for those who, like us, are eager to taste the Algarvean cuisine.
of the places on the tour were quite hidden, making them easy to miss on a
first visit. With the tour, we had the opportunity to unravel some of these
secret spots and learn more about the region’s food heritage. Our
last stop was at the Columbus Bar, an award-winning cocktail establishment with
a passionate team ready to pour you a drink at any time. It was here, that we
bid our farewells, an hour later than expected as the food, wine and engaging
conversation with our guide made us completely lose track of time.
I left the bar and headed straight to Cais da Porta Nova, where I hopped on a ferry to Ilha da Barreta, also known as Ilha Deserta, and Portugal’s most southern point. 35 minutes later we reached the island’s shore. Deserta is worlds apart from the jam-packed beaches of the Algarve. In fact, this is one of the least frequented beaches in the South. It belongs to the Ria Formosa Natural Park, along with four other islands that make up this coastal lagoon considered one of the country’s Seven Natural Wonders. Not many foreigners make it this far, and even for some locals, this paradisiacal refuge remains an unknown territory. For those who do venture this way, you’ll be rewarded with white sandy beaches, incredible wildlife and crystal clear water, all for a 10 euro trip - now, that’s a cheap ticket to paradise!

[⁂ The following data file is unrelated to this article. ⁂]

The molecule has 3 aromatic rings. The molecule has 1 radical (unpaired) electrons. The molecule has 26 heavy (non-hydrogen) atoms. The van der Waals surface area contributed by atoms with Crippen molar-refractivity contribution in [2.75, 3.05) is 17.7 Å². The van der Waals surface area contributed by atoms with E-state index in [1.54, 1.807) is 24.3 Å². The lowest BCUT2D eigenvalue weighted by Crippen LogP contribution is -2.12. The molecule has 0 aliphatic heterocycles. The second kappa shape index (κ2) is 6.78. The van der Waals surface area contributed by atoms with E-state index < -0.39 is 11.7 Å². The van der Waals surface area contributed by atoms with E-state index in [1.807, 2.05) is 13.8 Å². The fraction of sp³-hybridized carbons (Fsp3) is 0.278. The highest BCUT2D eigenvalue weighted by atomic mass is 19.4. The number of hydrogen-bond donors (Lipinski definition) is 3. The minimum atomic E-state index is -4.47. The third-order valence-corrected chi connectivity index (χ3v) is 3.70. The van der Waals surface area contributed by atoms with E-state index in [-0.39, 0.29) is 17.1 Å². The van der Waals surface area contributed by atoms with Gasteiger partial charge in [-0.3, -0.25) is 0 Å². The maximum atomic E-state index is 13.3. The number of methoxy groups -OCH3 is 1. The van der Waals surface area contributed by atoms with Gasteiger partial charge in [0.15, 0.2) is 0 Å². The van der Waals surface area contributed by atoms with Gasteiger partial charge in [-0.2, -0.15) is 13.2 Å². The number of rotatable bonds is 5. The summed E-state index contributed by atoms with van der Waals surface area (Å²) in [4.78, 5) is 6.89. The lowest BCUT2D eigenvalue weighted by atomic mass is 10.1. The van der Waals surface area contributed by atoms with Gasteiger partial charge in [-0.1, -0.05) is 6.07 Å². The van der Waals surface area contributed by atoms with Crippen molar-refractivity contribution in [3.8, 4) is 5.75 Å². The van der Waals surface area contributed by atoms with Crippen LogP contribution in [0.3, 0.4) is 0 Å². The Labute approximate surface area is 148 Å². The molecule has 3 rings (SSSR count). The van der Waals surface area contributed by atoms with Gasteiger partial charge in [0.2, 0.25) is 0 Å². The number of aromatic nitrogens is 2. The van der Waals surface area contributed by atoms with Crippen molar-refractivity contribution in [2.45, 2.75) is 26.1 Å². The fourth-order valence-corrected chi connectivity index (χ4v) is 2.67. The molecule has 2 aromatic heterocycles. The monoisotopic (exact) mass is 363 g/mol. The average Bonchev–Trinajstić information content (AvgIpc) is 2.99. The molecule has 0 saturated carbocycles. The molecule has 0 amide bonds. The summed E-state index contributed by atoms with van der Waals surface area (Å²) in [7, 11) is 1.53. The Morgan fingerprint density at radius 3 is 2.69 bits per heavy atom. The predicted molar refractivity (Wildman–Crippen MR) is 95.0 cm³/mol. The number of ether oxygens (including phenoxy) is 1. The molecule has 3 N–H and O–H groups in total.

I took my towel out of the bag and sat down reading a book, before dipping my feet in the water. At least here I didn’t have to worry about someone splashing water on me, there was plenty of room for everyone.
you get hungry, there’s really just one place you can go - Estaminé is the only
restaurant in Ilha Deserta and surprisingly, one of the best restaurants in the
Algarve. Its specialities include seafood dishes such as sea bass, clams and
Since I had my fair share of fish for the day, I decided to head back to the mainland for dinner. I ended up at Portas de São Pedro, a local restaurant, conveniently located right beside my hotel. "It is strictly forbidden to leave this tavern hungry" - that was the last of the ten "commandments" written on the restaurant’s menu and I wasn’t about to break it. I started by ordering a plate of cheese, followed by a dish of pork cheeks stuffed with tomato sauce and to finish it off a rice pudding and a glass of port wine. Mission accomplished.
It was a tiring day so I
walked straight back to the hotel and instantly fell asleep.
Onto day 3 of my Faro 3 day tour. After two days exploring Algarve’s capital, there was only one place left on my list - Estoi. This small town is only half an hour away from Faro and well worth the visit.
I had a ticket for the 12.35 pm bus, so I still had time to do a
quick visit to the Algarve Regional Museum (Museu Regional do Algarve). Here, I found a series of
photographs showcasing how the Algarve has evolved through the centuries, as well
as traditional objects that were used for fishing and local costumes.
Once I finished the tour, I headed to the bus terminal and got on the bus to Estoi. There are two stops in the area, one drops you off near the Estoi church and the other near the Roman Villa of Milreu. I decided to start by the church and then followed the path to the Estoi Palace.
The Igreja Matriz de Estoi is set right in the town’s centre. It